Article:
Youth Mobility & Opportunity: How can we secure a better future for all?
27 October 2015
Earlier this month David Cameron pledged “an all-out assault on poverty”, committing his party to tackle entrenched social problems and promote social mobility. It’s a considerable task: meritocracy and mobility have for decades proved illusory to the British public, a rhetorical mirage conjured at party conference but rarely experienced in reality. Cameron is battling a forceful tide – a spate of recent studies suggests that economic inequality is on the rise, at the same time as mobility diminishes.
According to research by the Joseph Rowntree Foundation, the National Survey of Health and Development and others, over two million 16-24 year olds – one sixth of that age group – live in low-income households. One in ten is out of work or full-time education, and over a quarter are economically inactive. The repression of opportunity is not universal, though: for British minorities, the likelihood of young life spent in poverty is double the average. Perhaps most damaging, though, is the fact that a child born to a high-earning professional father has twenty times the chance of getting a high status job than the child of a working class father. In spite of the rhetoric, clearly the problem persists.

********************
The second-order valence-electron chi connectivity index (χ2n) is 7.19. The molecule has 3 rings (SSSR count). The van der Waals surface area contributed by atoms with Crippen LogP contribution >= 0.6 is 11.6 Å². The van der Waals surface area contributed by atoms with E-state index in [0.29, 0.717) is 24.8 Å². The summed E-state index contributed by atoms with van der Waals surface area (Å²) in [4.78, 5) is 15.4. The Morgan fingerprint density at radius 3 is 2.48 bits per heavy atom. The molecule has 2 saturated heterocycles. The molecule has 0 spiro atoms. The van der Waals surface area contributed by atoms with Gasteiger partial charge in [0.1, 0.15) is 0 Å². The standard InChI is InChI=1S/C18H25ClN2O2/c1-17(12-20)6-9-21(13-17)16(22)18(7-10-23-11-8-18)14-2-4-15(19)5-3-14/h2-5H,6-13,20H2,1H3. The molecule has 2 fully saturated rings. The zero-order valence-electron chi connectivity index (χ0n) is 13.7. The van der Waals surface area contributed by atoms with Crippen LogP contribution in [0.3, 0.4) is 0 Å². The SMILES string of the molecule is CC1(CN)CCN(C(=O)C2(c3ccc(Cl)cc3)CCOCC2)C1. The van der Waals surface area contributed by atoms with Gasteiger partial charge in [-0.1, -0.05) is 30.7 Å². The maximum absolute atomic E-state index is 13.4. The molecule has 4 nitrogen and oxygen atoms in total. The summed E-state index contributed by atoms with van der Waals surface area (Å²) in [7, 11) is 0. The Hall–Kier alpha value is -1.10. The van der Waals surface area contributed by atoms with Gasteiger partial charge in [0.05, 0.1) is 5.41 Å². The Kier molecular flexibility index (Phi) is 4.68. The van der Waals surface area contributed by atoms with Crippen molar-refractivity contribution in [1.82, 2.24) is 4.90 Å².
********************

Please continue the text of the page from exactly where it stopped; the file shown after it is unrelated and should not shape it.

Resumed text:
Last week, Integriti Capital asked a panel of social mobility champions to discuss how we might secure a better future for those young people. We encouraged our speakers to draw on their own life stories, providing insights that were coloured by personal experience rather than drawn from social science theory. Reflecting on moments of pivotal change or realisation that propelled them toward their own success, each was asked to offer practical advice on mobility, and how to achieve it.
Ken Olisa OBE – founder of Resonance Capital and the Queen’s Lord Lieutenant of Greater London – rooted his success to the moment he considered what he would want to look back on in retirement. By considering his eulogy, rather than his CV, Olisa defined his ‘North Star’ and set about pursuing it. He argued that if you “have a target, you can overshoot it. If you have none, by definition you can’t”. A prerequisite to mobility then, is fixing a destination, and holding true to it.
Destination decided, speakers were clear that inner strength was needed in order to move forwards. ‘Resilience and confidence’ are critical traits, argued Ben Benjamin, who spent seven years working at Kids Company, an organisation that provided critical support when she was a homeless teenager. Opportunities mean little if recipients aren’t equipped to seize them, and soft skills are key to their doing so. Now an experienced charity fundraiser, Benjamin’s pilot radio project, Girls on Air, aims to give girls aged 14-18 just those skills, helping them to access opportunities when they arise.
Alongside internal strength, external support was a common thread in the experiences of our speakers. Sometimes that influence was straightforward. Justine Lutterodt – director of the Centre for Synchronous Leadership – cited the role of her professorial parents in ensuring her early school years were fruitful. Familial support is the bedrock of social mobility, according to the Conservative Party, which states “the roots of the failure of social mobility in Britain lie first and foremost within families and individual households”. While we are wary of seeing social mobility as the responsibility of under pressure families, we do acknowledge that strong families are an important part of the solution.